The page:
JP Jazz Police Advertisement

Hotel Search by Jazz Police

Adults: (age 19+) Children:
Room 1:
  Home arrow CD/DVD/Book Reviews arrow Anna Maria Flechero: Within the Fourteenth Hour
Main Menu
New and Notable
Photo Galleries
CD/DVD/Book Reviews
SF Bay Area
Los Angeles
New York
Twin Cities, MN
More Cities
 Saturday, 28 November 2015
Anna Maria Flechero: Within the Fourteenth Hour PDF Print
Written by Carmel DeSoto   
Sunday, 29 June 2008

Within the Fourteenth Hour

Vocalist Anna Maria Flechero is the product of a culturally rich heritage and a vibrant musical environment. Born in San Francisco of African American and Filipino ancestry, she learned to play piano by ear as a youngster, writing tunes and lyrics that reflect the influences of the sounds of Motown and the Latin rhythms of her Mission District. Moving to Japan, Flechero honed her skills as a solo artist, accompanying herself on piano, composing and performing original songs and interpreting jazz standards. While in Japan, Anna Maria met legendary pianist Cedar Walton, who provided opportunities for her to perform with his trio. It was the beginning of a long-standing musical friendship.

Now in 2008, after hundreds of performances and years of creating her own personal style, Flechero once again had the opportunity to coordinate with Walton on her self-produced sophomore release, Within the Fourteenth Hour.  This soulful recording features 10 well-placed pop and jazz standards with a bonus track being an original Flechero cut entitled “Pretty Soon.”

The journey begins with the classic standard “Misty,” fashioned into a swinging up-beat track that is personified by Flechero’s distinctive voice and R&B inflections.  This track features the incomparable Cedar Walton, David Williams and Lewis Nash.  Their symbiosis is evident from the first notes, clearly articulating an atmosphere of interaction and chemistry.  The first “A” features Williams and Nash trading rhythmically active phrases, while Walton’ s solo lines dance atop, creating interest and bounce within the spaces of Flechero’s vocals.  This symbiosis allows Flechero to command the cut with playful passages and confident scat lines that clearly punctuate the setting as being a true jazz cut.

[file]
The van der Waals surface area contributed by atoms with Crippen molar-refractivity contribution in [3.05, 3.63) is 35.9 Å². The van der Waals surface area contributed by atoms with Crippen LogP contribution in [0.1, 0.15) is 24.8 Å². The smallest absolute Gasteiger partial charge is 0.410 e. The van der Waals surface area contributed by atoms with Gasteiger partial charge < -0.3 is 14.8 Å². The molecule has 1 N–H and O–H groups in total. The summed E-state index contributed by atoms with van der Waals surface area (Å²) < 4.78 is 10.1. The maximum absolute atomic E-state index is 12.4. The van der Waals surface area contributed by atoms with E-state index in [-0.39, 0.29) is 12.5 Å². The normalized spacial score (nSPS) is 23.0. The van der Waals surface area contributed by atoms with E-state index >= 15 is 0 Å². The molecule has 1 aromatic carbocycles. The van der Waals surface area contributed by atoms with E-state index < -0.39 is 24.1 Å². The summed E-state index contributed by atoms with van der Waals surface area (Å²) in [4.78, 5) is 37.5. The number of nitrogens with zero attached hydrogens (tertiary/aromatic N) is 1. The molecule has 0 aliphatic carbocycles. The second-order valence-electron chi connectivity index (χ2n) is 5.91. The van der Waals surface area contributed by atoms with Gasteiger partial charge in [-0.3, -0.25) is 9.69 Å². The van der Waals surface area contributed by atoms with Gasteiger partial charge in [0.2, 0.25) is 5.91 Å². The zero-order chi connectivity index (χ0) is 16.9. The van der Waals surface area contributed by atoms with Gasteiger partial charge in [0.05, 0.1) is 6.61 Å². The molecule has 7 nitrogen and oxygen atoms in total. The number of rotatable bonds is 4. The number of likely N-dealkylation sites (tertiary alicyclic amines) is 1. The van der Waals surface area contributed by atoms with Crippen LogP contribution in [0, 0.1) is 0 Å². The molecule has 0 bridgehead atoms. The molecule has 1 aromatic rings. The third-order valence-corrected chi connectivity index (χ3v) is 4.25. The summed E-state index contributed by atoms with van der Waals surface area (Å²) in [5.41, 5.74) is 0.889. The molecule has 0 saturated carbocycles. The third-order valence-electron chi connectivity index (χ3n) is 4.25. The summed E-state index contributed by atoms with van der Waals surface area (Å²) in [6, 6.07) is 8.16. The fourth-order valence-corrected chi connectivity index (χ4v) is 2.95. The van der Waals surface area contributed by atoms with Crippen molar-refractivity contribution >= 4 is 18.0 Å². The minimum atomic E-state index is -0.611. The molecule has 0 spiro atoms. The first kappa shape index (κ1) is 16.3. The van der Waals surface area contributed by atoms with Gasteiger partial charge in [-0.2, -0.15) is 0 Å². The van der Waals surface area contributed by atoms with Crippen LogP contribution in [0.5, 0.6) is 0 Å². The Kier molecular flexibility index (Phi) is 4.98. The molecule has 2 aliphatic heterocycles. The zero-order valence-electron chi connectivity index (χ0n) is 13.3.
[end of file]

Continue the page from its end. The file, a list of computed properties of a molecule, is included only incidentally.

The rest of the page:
Anna Maria Flechero
“What A Difference a Day Makes” has a Smooth Jazz/Latin overtone, extremely cross-over in nature, that shines a new light on this Grever/Adams classic, transporting you to a sunny beach with cocktails, friends and good times.  Flechero’s breezy vocals and phrasing allude to Jamaican flavors, a playful summery cut that gets you ready for the weekend.  This track features Jeffrey Chin (piano), Ron Smith (guitar), Nelson Braxton (bass), Billy Johnson (drums), Melecio Magdaluyo (sax), and the bus-driver to this track’s instrumental flavor, Karl Perazzo (percussion).  The ensemble provides a relaxed samba feel over which Magdaluyo plays a melodic and thoughtful solo.  Flechero adds nice vocal ornamentations to the last statement of the melody and the vamp out.

The Cedar Walton Trio guests once again on “God Bless the Child,” creating a strong traditional jazz interpretation of this Billy Holiday standard.  This cut gives us the chance to see an intimate, more serious side of Anna Maria’s vocals as she conveys a storyline of honesty and sincerity with each passing phrase.  Walton’s trio creates a metric modulation within the solo section, creating a nice texture change within the cut.  Flechero sells the track to the final low note while Walton, Nash and Williams delicately punctuate the final outro.  

Anna Maria Flechero
Anna Maria’s incomparable voice creates a voyage from start to finish, each song having its own specialty and flavor to truly create a diverse passage from track, to track, but it is in the final cut, “Pretty Soon,” where we get a full view of Anna’s abilities as a lyricist and composer.  Her lyrics convey a story of one who has lived through many facets of life, including the death of a loved one.  It is a song of devotion, strength and endurance.  Musically, Anna Maria has created a beautiful composition that is texturally stunning and harmonically rich.  Within the Fourteenth Hour is a CD worth adding to any music aficionado’s CD collection. Whether your desire is jazz, island, smooth-jazz, Latin, nu-soul, old soul or to heal your soul, this is the CD for you.  Take the journey Within the Fourteenth Hour.

Add this page to your favorite Social Bookmarking websites
Digg! Reddit!! Google! Live! Facebook! Slashdot! StumbleUpon! MySpace! Yahoo! Ask!
< Prev   Next >

Twin Cities Live Jazz Calendar

Follow Jazz Police on Twitter
Like Jazz Police on Facebook
New and Notable
New Releases: Clarke/Lagrene/Ponty and Lionel Loueke
Written by Kevin O'Connor   

ImageWhat’s that parental axiom and admonishment to writers who gleefully pan things that come across their desk?  “If you can’t say anything nice…..” Truth told, a busy month fundraising at KBEM and a general lackluster crop of recordings have kept me away for a while. But the mailman was especially kind this week.